The historic Château de Roussan was another location that teemed with rumors and local legends. Nestled in the heart of Saint Rémy de Provence, the Château provided a dreamy, fairy-tale setting, with looming plane trees lining the walkways, beautiful carved wood doors and museum-worthy relics housed inside. This early 18th-century mansion was once the “treasured love” of Nostradamus’ brother, Sir Bertrand de Nostredame. The beloved mansion was a grand inheritance, housing generation after generation, successively enriching its history. One such rumor-laden owner was Lady Diane, known as the “Belle de Provence.” It was well known that she had caught the attention of King Louis XIV, after attending one of his balls with Mme de Sévigné. It’s rumored that he even stayed at the Château on more than one occasion (and this was before it was a hotel)! Now a functioning hotel, the Château is filled with unbelievably rare antiques, including original prints by Jean-Jacques Rousseau and hand-carved chinoiserie cabinets made with real ivory. The place was filled with surprises!


Shooting the Tribal Tank Dress on the terrace of the Château de Roussan.


Chapelle Saint-Sixte d'Eygalières, near St. Rémy

The colorful pastoral landscapes that inspired our spring shoot had also been a major source of inspiration for Van Gogh, who moved to Provençe in early 1888. Although his time was short in the region, he manically produced over 300 works around St. Rémy, portraying local churches, harvests, windmills, the Alpilles mountain range and the simplicities of country life. His time in Provençe was famously disturbing, as his psychological instability grew worse and worse—culminating in late 1888 when he cut off his own ear after a violent dispute with his painter friend Gauguin (who had moved to the region that same year to work with Van Gogh). Following this meltdown, Van Gogh checked himself into the Saint Paul de Mausole asylum near St. Rémy, where he lived for a year. If you visit this region, you can see the exact places where Van Gogh created some of his most renowned paintings, such as The Evening Café, Starry Night, The Old Windmill and The Hospital Garden. You can even see some of these landmarks in our photos!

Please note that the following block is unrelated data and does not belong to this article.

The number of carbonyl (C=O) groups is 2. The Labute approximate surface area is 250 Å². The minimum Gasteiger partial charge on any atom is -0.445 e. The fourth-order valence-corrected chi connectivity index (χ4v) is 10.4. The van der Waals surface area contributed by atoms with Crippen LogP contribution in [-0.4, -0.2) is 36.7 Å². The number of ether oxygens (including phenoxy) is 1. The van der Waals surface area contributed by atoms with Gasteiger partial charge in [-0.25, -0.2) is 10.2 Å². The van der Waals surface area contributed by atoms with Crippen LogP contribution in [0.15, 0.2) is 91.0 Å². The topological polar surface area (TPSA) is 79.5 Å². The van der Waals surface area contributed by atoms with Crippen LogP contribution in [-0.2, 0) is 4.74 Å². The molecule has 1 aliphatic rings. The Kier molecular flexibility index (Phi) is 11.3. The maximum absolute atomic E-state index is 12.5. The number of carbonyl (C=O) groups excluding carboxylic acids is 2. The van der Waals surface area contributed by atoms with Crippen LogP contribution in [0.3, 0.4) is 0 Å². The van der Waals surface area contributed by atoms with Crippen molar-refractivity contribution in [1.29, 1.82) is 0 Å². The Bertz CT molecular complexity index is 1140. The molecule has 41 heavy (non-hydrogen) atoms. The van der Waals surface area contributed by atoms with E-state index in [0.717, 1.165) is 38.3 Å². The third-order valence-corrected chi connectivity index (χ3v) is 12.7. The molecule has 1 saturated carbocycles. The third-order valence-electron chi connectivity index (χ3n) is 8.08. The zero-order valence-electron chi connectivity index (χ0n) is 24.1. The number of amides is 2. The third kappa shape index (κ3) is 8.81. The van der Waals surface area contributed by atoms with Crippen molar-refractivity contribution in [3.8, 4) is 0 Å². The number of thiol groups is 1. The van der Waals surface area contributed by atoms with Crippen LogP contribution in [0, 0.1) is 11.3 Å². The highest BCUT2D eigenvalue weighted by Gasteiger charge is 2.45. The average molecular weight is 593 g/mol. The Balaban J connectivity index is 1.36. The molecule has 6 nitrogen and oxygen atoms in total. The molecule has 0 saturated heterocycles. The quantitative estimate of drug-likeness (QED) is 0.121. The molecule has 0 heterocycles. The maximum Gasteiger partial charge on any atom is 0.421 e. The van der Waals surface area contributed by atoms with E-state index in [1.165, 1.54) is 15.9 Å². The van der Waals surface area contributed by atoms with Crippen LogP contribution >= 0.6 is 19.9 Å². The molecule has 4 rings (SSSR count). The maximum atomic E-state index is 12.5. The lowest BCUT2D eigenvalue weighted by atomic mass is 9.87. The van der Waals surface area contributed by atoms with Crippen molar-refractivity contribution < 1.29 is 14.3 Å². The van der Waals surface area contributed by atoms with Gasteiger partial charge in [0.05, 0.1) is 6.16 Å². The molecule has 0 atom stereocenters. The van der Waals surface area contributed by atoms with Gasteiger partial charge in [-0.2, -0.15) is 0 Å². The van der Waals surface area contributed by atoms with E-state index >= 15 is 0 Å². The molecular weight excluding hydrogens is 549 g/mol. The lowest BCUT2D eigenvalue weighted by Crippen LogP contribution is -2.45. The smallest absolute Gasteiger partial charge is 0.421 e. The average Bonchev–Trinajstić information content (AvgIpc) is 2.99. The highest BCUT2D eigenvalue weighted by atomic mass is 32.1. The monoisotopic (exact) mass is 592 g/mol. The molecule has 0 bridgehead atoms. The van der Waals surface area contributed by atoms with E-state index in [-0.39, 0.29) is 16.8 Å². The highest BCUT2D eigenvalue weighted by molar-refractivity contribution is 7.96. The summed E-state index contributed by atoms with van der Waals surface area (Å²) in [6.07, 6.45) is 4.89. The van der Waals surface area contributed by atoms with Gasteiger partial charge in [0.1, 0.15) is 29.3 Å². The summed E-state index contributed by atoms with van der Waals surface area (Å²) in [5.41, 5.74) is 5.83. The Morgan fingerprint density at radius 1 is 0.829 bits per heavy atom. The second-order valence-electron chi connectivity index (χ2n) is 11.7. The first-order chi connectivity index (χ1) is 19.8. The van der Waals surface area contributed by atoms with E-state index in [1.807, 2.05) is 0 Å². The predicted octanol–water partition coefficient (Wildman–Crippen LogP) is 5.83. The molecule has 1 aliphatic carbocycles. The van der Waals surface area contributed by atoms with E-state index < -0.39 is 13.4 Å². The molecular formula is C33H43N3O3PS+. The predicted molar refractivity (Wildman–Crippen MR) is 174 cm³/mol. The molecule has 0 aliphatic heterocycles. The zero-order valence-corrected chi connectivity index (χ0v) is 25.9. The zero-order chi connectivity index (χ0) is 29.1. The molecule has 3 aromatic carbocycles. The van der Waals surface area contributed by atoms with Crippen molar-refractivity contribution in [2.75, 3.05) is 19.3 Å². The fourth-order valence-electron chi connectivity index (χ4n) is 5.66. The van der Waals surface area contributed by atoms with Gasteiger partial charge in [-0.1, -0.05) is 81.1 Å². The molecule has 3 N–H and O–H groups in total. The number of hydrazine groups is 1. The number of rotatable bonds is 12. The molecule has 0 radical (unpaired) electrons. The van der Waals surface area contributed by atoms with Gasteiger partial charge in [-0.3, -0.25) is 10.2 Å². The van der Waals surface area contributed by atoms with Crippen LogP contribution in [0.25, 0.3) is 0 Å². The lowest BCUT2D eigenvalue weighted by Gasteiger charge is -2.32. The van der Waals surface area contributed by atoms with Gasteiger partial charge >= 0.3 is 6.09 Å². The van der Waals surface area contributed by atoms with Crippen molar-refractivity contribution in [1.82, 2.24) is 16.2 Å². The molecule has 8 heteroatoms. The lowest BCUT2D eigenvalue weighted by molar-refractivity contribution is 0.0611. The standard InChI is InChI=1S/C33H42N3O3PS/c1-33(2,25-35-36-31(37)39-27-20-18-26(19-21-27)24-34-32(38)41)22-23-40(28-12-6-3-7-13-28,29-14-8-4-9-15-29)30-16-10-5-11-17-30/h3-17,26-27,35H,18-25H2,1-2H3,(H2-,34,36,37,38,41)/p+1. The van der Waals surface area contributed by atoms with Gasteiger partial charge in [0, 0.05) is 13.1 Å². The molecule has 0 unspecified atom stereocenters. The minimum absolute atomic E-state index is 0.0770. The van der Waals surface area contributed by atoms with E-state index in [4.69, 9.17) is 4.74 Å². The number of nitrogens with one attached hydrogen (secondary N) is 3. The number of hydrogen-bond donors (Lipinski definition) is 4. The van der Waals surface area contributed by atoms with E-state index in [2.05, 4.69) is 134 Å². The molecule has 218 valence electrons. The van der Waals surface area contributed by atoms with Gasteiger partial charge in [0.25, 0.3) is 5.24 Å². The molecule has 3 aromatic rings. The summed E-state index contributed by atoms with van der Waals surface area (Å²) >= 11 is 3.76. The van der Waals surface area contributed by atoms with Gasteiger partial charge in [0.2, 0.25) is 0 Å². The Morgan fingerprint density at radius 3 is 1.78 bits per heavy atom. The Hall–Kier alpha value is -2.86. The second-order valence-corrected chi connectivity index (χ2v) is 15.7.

Smooth-as-glass waters of the 'Le Miroir aux oiseaux' (Mirror Bird) area

We also basked under the warm sun in Martigues, capturing the charm of its boat-lined canals and softly colored stucco homes. The placid waters of the canals shined like mirrors, inspiring the front cover shot of our Alençon Sheath. Nicknamed the “Venice of Provence,” this relaxing town was a perfect backdrop for our new sundresses! As I look back on these sun-drenched days filled with the carefree spirit of France, I can’t help but get excited for warmer spring days (and a wardrobe change)!

Take a peek behind-the-scenes with our Spring 2013 video

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February 14, 2013 Stitches in the Air